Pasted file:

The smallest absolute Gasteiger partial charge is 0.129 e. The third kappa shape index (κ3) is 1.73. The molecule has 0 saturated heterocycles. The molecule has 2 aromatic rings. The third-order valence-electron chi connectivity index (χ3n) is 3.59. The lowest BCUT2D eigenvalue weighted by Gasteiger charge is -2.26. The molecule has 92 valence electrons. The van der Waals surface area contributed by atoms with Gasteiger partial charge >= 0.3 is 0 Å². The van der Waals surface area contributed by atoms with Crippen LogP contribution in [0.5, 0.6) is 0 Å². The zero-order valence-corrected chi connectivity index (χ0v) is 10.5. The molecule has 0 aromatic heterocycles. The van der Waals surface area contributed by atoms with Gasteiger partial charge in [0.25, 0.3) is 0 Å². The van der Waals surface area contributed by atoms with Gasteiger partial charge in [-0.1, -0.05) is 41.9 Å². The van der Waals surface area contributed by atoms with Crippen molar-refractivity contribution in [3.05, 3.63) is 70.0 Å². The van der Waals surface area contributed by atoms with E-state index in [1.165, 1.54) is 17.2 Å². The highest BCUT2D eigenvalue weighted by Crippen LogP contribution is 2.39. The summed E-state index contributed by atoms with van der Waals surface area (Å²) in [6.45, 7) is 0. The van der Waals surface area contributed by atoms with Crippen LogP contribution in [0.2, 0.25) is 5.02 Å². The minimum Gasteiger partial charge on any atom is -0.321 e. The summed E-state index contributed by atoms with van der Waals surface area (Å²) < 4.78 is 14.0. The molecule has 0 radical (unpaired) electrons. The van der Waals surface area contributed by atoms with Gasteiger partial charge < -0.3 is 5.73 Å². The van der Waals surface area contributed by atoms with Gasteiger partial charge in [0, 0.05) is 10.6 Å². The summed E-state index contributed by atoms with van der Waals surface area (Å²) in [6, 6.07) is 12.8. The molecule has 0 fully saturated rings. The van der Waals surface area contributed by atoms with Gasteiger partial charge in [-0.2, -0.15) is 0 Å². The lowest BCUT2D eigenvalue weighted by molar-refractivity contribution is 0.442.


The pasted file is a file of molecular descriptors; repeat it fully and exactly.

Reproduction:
The smallest absolute Gasteiger partial charge is 0.129 e. The third kappa shape index (κ3) is 1.73. The molecule has 0 saturated heterocycles. The molecule has 2 aromatic rings. The third-order valence-electron chi connectivity index (χ3n) is 3.59. The lowest BCUT2D eigenvalue weighted by Gasteiger charge is -2.26. The molecule has 92 valence electrons. The van der Waals surface area contributed by atoms with Gasteiger partial charge >= 0.3 is 0 Å². The van der Waals surface area contributed by atoms with Crippen LogP contribution in [0.5, 0.6) is 0 Å². The zero-order valence-corrected chi connectivity index (χ0v) is 10.5. The molecule has 0 aromatic heterocycles. The van der Waals surface area contributed by atoms with Gasteiger partial charge in [0.25, 0.3) is 0 Å². The van der Waals surface area contributed by atoms with Gasteiger partial charge in [-0.1, -0.05) is 41.9 Å². The van der Waals surface area contributed by atoms with Crippen molar-refractivity contribution in [3.05, 3.63) is 70.0 Å². The van der Waals surface area contributed by atoms with E-state index in [1.165, 1.54) is 17.2 Å². The highest BCUT2D eigenvalue weighted by Crippen LogP contribution is 2.39. The summed E-state index contributed by atoms with van der Waals surface area (Å²) in [6.45, 7) is 0. The van der Waals surface area contributed by atoms with Crippen LogP contribution in [0.2, 0.25) is 5.02 Å². The minimum Gasteiger partial charge on any atom is -0.321 e. The summed E-state index contributed by atoms with van der Waals surface area (Å²) < 4.78 is 14.0. The molecule has 0 radical (unpaired) electrons. The van der Waals surface area contributed by atoms with Gasteiger partial charge < -0.3 is 5.73 Å². The van der Waals surface area contributed by atoms with Gasteiger partial charge in [0, 0.05) is 10.6 Å². The summed E-state index contributed by atoms with van der Waals surface area (Å²) in [6, 6.07) is 12.8. The molecule has 0 fully saturated rings. The van der Waals surface area contributed by atoms with Gasteiger partial charge in [-0.2, -0.15) is 0 Å². The lowest BCUT2D eigenvalue weighted by molar-refractivity contribution is 0.442.